- September 14-15 2016 - CHIAS IV - Social Agency and Interactivity
- February 4-5 2016 - Orders of Language
- September 17-18 2015 - CHIAS III - Interactivity, Cognition and the Embrained Body
- March 19-20 2015 - CHIAS II - Simplexity: Implications for Language
- September 26-27 2013 - CHIAS I - Values and Systems in Interactivity, Langauge and Cognition
- September 22 2015 - The Distributed, Dialogical and Ecological Approach(es) to Human Interaction
- September 25 2013 - Introductory Workshops
- February 28 2013 - Usage-Based and Interactivity-Based Approaches to Second Language Development
Researcher visits and workshops
November 11 2016 Visit From Per Linell (University of Gothenburg) on: “Some Recent Trends in Dialogism”
October 27 2016 Visit From Kåre Poulsgaard (Oxford University) on: “Scripting Cultures: Models, Mathematics and Materials in Digital Architecture”
August 26 2016 Visit From Fred Cummins & Chloé Mondeme (SDU) on: “Giving voice in human eco-fields”
May 4 2016 Visit From Jaime F. Cárdenas-García (Escuela Politécnica Nacional Quito, ECUADOR) on: “The Fundamental Problem of the Science of Information”
February 19 2015 Visit From Stephen Cowley (SDU) on: “The end of the humanities? Bringing Ubuntu to science”
May 26 2015 Visit From Richard Heersmink (Macquarie University) on: “Cognition and technology: Extended, transactive, or scaffolded?”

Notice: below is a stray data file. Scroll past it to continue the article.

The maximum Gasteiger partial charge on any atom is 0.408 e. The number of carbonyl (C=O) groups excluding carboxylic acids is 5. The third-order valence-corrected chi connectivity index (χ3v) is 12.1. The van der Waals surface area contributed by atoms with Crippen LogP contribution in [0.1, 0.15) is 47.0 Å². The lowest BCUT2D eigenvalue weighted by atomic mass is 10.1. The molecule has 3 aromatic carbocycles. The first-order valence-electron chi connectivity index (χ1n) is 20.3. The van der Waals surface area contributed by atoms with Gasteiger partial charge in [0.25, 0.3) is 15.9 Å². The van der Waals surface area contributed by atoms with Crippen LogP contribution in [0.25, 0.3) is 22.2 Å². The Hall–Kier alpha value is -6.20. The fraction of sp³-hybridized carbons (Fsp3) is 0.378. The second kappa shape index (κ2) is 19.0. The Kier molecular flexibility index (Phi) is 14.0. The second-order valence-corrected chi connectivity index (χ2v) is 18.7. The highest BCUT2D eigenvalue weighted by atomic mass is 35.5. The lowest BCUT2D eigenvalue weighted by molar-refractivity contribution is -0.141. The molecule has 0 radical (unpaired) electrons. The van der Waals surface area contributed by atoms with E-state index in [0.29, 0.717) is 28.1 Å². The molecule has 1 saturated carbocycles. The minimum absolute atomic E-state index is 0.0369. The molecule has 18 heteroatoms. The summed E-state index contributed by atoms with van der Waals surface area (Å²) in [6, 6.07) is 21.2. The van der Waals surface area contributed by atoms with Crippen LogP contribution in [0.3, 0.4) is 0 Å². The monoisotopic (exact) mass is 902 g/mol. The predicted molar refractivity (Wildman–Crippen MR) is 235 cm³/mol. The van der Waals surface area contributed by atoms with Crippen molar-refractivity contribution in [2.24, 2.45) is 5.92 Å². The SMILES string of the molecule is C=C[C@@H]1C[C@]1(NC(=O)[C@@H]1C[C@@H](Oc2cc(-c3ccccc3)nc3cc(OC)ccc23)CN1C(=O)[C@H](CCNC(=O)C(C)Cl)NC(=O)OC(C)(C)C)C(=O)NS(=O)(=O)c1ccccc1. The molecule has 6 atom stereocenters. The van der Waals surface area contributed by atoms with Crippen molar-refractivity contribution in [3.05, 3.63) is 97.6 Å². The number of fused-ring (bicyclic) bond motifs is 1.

November 27 2014 Visit From Nigel Love (University of Cape Town) on: Langauge and Mind 2: "What can we know?"
November 27 2014 Visit From Saeed Karimi-Aghdam (University of Jyväskylä, Finland) on: “Time, Emergence, and Causality in L2 Development: A Dialectical-Relational Perspective”
August 25 2014 Visit From Mark H. Bickhard (Lehigh University, USA) on: “Interactivism, Enactivism and the Emergence of Sociality: Implications of a Process View”
February 26 2014 Visit From Tony Jefferson (York University) on: “Public order and the London riots: implications for policy and reseach”
November 2013 Visit From Nigel Love (University of Cape Town) on: Langauge and Mind 1: "What do we know?"
- June 2013 Visit from Professor Frédéric Vallée-Tourangeau (Kingston University, UK)
- February 2013 Visit from Elena Clare Cuffari (the University of the Basque Country)
- February 2013 Seminar on Usage-Based and Interactivity-Based Approaches to Second Language Development
19-21 June 2013